In K-drama Mr. Queen, body-swap comedy meets period drama, and scores laughs amid the royal palace scheming
- Shin Hye-sun stars as a queen from Korea’s Joseon Ero whose body is taken over by a male chef from the present day
- Comedic moments ensue as the character tries to adjust to rigid court decorum while asserting her/his masculinity, and seeking a way back to the 21st century
Mr. Queen, the latest Korean television drama to captivate viewers at home and around the world, brings together two of the medium’s most well-worn tropes: the treacherous and twisty royal palace period drama and the frothy body-swap comedy.
The tvN drama starring Shin Hye-sun and Kim Jung-hyun, which took over the slot in domestic TV schedules vacated by Start-Up, begins in the present with Choi Jin-hyuk, fresh from his leading roles in Rugal and Zombie Detective, playing Jang Bong-hwan, the cocky head chef for the president in the Blue House. One day, his arrogance gets the better of him and he finds himself without a job.
Questioned by detectives at his apartment, he slips from his balcony and falls into a pool below. In the water a mysterious woman swims towards him and he suddenly wakes up in a strange place. His hands look different, his muscles have disappeared and his voice has changed. He has become a completely different person.
Jang has in fact slipped all the way back to the Joseon Era and turned into Kim So-yong (Shin Hye-sun), who is just days away from marrying King Cheol-jong (Kim Jung-hyun) and becoming Queen Cheorin – the Korean title of the show. Jang, as Kim So-yong, has just woken up from a brief coma after having fallen – or was she pushed? – into a lake on the palace grounds.
Days away from marrying the king, “Mr. Queen” begins his uncomfortable adjustment to the rigid social decorum of the court, all while trying to find a way to refill the lakes – which have been drained by the Queen Dowager (Bae Jong-ok) – jump back in and return to his body in the present.
The new hit series benefits from the involvement of some old hands at period drama, with Yun Seong-sik (Hwarang) directing and Park Kye-ok, screenwriter of the films Sword in the Moon (2003) and Heaven’s Soldiers (2005), serving as one of the writers. The premise is an old one and the series seems to acknowledge this, with Queen Cheorin pronouncing to herself (or himself?) early on, “It’s like I’ve fallen into a time slip.”
The show is full of comic moments, with plenty of slapstick and appropriate sound effects, but also many allusions to the vast cultural changes between the Joseon Kingdom and modern Korea.
The simplest of these, and one which the writers constantly go back to the well for, is having Queen Cheorin use anachronistic expressions, especially a mountain of Konglish (English loan words, sometimes combined with Korean). A running joke involves a misunderstanding of the “no touch” rule Mr. Queen tries to enforce to keep free of the king’s roving hands.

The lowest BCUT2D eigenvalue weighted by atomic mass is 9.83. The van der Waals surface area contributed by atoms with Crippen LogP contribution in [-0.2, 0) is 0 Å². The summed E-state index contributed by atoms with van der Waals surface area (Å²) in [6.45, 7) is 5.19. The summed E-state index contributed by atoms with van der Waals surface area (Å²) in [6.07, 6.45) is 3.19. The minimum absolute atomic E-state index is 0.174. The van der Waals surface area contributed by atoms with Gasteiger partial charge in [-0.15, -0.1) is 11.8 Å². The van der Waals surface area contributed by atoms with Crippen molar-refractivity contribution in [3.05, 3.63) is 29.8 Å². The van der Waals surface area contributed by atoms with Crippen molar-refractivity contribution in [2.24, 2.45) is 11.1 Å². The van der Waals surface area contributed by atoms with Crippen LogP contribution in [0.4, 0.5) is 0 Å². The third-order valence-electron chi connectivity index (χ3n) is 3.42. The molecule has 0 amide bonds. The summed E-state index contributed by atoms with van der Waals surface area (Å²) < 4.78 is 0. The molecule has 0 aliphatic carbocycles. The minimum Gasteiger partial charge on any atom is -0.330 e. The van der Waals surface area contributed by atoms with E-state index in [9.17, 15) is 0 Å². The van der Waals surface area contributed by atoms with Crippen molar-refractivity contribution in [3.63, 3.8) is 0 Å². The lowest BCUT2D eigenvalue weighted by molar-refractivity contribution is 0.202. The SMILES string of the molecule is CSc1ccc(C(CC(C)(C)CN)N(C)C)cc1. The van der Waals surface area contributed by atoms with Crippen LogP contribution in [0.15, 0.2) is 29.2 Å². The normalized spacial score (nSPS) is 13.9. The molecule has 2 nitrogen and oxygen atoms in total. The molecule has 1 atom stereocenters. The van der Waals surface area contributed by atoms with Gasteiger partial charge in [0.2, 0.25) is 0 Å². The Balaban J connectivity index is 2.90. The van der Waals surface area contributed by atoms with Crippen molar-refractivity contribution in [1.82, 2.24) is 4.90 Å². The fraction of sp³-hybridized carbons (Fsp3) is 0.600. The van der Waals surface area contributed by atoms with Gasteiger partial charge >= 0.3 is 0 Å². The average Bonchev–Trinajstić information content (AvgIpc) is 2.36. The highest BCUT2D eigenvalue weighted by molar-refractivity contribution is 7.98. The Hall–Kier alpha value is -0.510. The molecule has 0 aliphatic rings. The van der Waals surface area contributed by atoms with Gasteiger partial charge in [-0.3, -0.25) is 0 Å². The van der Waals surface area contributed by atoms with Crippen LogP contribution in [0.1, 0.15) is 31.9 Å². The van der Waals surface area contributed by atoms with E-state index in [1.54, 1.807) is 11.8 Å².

Others are more topical, such as when Kim So-yong opts to go without a bra for her marriage, exclaiming in voice-over that she’s the first woman in Joseon to not wear one. Moreover, this seems like a cheeky jab at the Lee Min-ho series The King: Eternal Monarch, which got into hot water earlier this year when Jeong Chae-eun, playing a female prime minister, said “bras without wires can’t support the chest” – a line that was deemed to promote passé gender stereotypes.
On the other hand, while the show presents an opportunity to explore some queer territory, so far the writers seem to have gone to great pains to show repeatedly how virile and heterosexual the main character is.
Though trapped within a woman’s body, he manages to frequent a kiseang house (in the Joseon Era a place for courtesans to entertained upper-class men), where he’s branded the most depraved pervert to have walked through the doors. He even has waking nightmares where he imagines his present body, controlled by Kim So-yong, preying on handsome men in clubs.
Following her strong turn as a plucky young lawyer in this year’s legal drama Innocence, and her role in the hit crime caper Collectors, Shin makes a convincing return to the small screen with a versatile performance that is heavy on physical gags, but also sees her flex her dramatic chops in flashbacks to before the modern chef entered her character’s body.
The show’s best scenes take place in the royal kitchen, which the queen takes over from the royal chef – played by an amusingly flustered Kim In-kwon. Mr. Queen shows off his modern cooking skills and even invents a “food palanquin”, foreshadowing modern-day Korea’s obsession with food deliveries.
Beyond these diverting interludes, Mr. Queen spends most of its time mired in palace scheming, which is achingly slow in its progression, a little confusing, and not terribly engaging to begin with. Yet episode 6 ends with a real cliffhanger that threatens to add a new dimension to the show, and hopefully a more compelling narrative strand going forward.
Mr. Queen is streaming on Viu.
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